The great pyramids in Egypt could not have been built without the invention of the chisel.
A chisel is a simple thing, nothing more than a piece of copper or bronze rod flattened at one end and sharpened. Yet the invention of this humble tool is what led to the building of those colossal monuments. Without the chisel those huge edifices would be just piles of rocks.
Premise is the fiction writer's chisel. It's the simple tool that helps shape your fictional material and create a colossal monu-ment—a damn good novel.
There is no more powerful concept in fiction writing than that of premise. If you structure your stories with a strong premise in mind, your novel will be well focused and dramatically powerful, and it will hold your readers from beginning to end.
As I explained in How to Write a Damn Good Novel, premise is a statement of what happens to the characters as a result of the core conflict of the story. The "core conflict" is simply another way of saying the actions of the story. That's what a premise is. It's a statement of what happens to the characters as a result of the actions of the story. That's it. What could be simpler? Yet once you have articulated your premise, you will be able, as if by magic, to shape your fictional material the way a stonemason shapes a stone with a chisel.
Many beginning writers have a great deal of difficulty grasping this concept. Perhaps the word itself, premise, sounds like a word that would be used by mathematicians and symbolic logicians, geniuses who write brain-numbing symbols in long chains on blackboards. Perhaps it would be better if, instead of "premise," a more user-friendly term were used, like story statement, or story summary. Or writer's banana, something like that. Unfortunately, that would only make things more confusing; there's already a blizzard of terms being used and no more are needed.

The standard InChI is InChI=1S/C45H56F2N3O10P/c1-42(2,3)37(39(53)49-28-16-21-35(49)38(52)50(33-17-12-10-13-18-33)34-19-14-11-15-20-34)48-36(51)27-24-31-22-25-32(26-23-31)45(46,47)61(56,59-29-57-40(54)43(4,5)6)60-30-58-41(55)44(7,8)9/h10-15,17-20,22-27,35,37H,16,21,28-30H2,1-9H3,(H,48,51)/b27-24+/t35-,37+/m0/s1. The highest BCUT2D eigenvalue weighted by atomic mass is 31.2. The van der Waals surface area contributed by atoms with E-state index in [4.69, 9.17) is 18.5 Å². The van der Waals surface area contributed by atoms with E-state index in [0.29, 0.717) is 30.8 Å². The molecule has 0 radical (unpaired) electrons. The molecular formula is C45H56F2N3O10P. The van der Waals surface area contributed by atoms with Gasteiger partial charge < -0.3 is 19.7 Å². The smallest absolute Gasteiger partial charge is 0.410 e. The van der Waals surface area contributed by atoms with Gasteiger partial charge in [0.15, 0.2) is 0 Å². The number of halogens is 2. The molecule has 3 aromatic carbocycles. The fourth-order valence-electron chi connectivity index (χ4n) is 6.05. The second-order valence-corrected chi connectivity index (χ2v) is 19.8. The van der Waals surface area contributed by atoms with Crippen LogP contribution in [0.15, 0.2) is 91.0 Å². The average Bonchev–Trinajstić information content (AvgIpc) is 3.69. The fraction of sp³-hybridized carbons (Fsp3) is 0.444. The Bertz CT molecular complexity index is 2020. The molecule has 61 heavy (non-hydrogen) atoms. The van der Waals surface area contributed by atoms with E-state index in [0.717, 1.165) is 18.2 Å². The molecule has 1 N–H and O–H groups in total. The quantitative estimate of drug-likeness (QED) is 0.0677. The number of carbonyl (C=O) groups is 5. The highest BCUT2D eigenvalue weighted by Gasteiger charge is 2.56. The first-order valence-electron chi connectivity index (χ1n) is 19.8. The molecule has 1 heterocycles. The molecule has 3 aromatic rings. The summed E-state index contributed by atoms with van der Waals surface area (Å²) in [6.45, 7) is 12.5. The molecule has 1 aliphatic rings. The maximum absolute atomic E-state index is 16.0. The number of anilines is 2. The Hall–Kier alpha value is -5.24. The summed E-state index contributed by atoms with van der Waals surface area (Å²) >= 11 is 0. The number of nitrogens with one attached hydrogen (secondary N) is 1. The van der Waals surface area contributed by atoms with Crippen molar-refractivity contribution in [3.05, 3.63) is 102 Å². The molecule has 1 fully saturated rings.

When I was learning the craft, my mentor, Lester Gorn, would ask me what my premise was for every story I wrote, and for years I'd fumble and mumble and say something like "You shouldn't lie," or "Living leads to dying," or "Never trust a stranger." He'd get red in the face and tell me I wasn't in control of my work and then he'd tell me what my premise was, but even when I knew it I couldn't use it because I didn't know how.
In the classes I teach, as soon as I mention the word premise I can see many of my students' eyes glaze over. After all, they're creative people: Why should they have to have some controlling principle in their stories? Isn't it more fun just to let the characters write the story?
It may be more fun, but it's the road to disaster. As novelists, we create fiction out of what DeVoto in The World of Fiction calls "a stream of revery" and the "novelist's gift for fantasy" and the "ability to organize his fantasies in coherent sequences." Organizing the fantasy into a coherent sequence is what you do when you form a premise and set out to prove it.
Sure, it's great to go with the flow of the fantasies and the reverie, but that's exactly where the problem lies. If you don't know your premise, your characters will write the story, but what story will they write? You might get lucky—it might turn out to be a good one. But I've noticed with my students, and they are a very talented lot indeed, that the chances of coming up with a damn good story by letting the characters do what they will is about one in a hundred. Without a premise, the writer has no blueprint. Without a premise, it is as if you're starting out on a trip to Kansas from
New York, blindfolded. Without a premise, you're simply imitating life, with all its boring byways and blind alleys.
A premise is a briefstatement ofwhat happens to the characters as a result of the actions of the story. Embodied in the statement is, as Lajos Egri says in The Art ofDramatic Writing, "character, conflict and conclusion."
Once a fiction writer is able to articulate the premise, he or she can use it as a test for each complication, asking, Is this really necessary to proving the premise? When the story is finished, the writer can then ask, Is the premise proved by the actions of the story?
Gerald Brace, in The Stuff of Fiction (1969), points out that "in the ideal dramatic fiction everything is relevant, everything counts, everything leads on to what is to come ... and at the inevitable climax, all is resolved and settled for good or ill."
Nothing will help you get closer to this ideal than knowing your premise.
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